The Coalition’s last Budget included a $346.1 million proposal to merge the current Paid Parental Leave payments available to principal carers and to fathers and partners so that new parents and carers could choose how they shared a 20-week payment entitlement. Labor did not indicate its position on this proposal prior to the election. The Greens proposed a 26-week Paid Parental Leave scheme paid at pro rata the parent’s existing wage, up to $100,000 per annum. The policy would also provide for superannuation contributions to be paid for the leave period and was estimated to cost $24.5 billion over 10 years.

None of the parties included FTB changes in their election policies.

Family Tax Benefit no longer for the middle class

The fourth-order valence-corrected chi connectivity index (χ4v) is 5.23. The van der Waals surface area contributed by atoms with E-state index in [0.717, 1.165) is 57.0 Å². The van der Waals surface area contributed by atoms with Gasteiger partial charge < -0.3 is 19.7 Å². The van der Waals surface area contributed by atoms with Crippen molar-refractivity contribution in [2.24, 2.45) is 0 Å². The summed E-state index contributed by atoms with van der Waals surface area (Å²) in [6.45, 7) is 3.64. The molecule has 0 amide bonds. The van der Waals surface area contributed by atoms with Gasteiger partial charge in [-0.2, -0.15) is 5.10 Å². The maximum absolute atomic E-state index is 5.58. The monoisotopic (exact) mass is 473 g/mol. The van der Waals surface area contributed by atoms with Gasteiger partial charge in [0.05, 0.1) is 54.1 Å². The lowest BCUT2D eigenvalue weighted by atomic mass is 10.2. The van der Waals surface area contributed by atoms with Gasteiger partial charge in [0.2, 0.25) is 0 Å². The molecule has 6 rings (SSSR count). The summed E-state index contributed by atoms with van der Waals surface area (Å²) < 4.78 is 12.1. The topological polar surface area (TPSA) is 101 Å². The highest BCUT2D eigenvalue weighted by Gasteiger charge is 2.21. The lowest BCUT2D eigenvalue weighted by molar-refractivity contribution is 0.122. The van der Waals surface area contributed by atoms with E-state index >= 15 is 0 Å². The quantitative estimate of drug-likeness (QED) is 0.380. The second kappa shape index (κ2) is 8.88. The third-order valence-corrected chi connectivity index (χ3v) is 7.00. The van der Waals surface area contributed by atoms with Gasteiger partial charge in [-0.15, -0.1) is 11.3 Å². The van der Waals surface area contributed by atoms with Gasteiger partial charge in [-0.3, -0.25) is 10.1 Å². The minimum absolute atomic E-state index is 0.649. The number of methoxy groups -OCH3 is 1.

The Howard Government established FTB in 2000, merging a range of different family payments into FTB Part A and Part B. Part A is paid per eligible child- it is income-tested and rates vary by the child’s age. Part B is paid primarily to single parents and to couples with young children where one partner has low or no income. It is paid per eligible family and is income-tested with rates based on the age of the youngest eligible child. In December 2021, around 1.4 million families received FTB for around 2.7 million children. Around 43% of families receiving FTB were also receiving an income support payment such as Parenting Payment or JobSeeker Payment. These figures do not include around 4–5% of recipients who are paid FTB as an end-of-financial-year lump-sum.